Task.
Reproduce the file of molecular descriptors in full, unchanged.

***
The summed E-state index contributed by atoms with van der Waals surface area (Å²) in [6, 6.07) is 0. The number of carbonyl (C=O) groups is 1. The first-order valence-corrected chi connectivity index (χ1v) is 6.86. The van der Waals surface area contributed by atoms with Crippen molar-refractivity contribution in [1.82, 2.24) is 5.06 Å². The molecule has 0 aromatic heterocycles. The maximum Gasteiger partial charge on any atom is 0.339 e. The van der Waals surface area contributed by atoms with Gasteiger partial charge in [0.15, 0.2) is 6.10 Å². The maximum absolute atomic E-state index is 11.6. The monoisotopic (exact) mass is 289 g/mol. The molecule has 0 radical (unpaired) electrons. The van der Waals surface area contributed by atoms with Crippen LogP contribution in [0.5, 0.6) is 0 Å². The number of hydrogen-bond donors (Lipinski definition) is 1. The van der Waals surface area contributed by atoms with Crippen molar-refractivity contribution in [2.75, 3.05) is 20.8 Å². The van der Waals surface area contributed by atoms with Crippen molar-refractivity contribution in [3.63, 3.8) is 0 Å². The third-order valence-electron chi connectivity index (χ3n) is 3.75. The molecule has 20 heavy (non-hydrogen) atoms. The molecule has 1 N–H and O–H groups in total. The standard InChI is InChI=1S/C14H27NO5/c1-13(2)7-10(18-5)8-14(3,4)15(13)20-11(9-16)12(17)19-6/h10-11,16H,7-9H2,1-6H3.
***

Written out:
The summed E-state index contributed by atoms with van der Waals surface area (Å²) in [6, 6.07) is 0. The number of carbonyl (C=O) groups is 1. The first-order valence-corrected chi connectivity index (χ1v) is 6.86. The van der Waals surface area contributed by atoms with Crippen molar-refractivity contribution in [1.82, 2.24) is 5.06 Å². The molecule has 0 aromatic heterocycles. The maximum Gasteiger partial charge on any atom is 0.339 e. The van der Waals surface area contributed by atoms with Gasteiger partial charge in [0.15, 0.2) is 6.10 Å². The maximum absolute atomic E-state index is 11.6. The monoisotopic (exact) mass is 289 g/mol. The molecule has 0 radical (unpaired) electrons. The van der Waals surface area contributed by atoms with Crippen LogP contribution in [0.5, 0.6) is 0 Å². The number of hydrogen-bond donors (Lipinski definition) is 1. The van der Waals surface area contributed by atoms with Crippen molar-refractivity contribution in [2.75, 3.05) is 20.8 Å². The van der Waals surface area contributed by atoms with Crippen molar-refractivity contribution in [3.63, 3.8) is 0 Å². The third-order valence-electron chi connectivity index (χ3n) is 3.75. The molecule has 20 heavy (non-hydrogen) atoms. The molecule has 1 N–H and O–H groups in total. The standard InChI is InChI=1S/C14H27NO5/c1-13(2)7-10(18-5)8-14(3,4)15(13)20-11(9-16)12(17)19-6/h10-11,16H,7-9H2,1-6H3.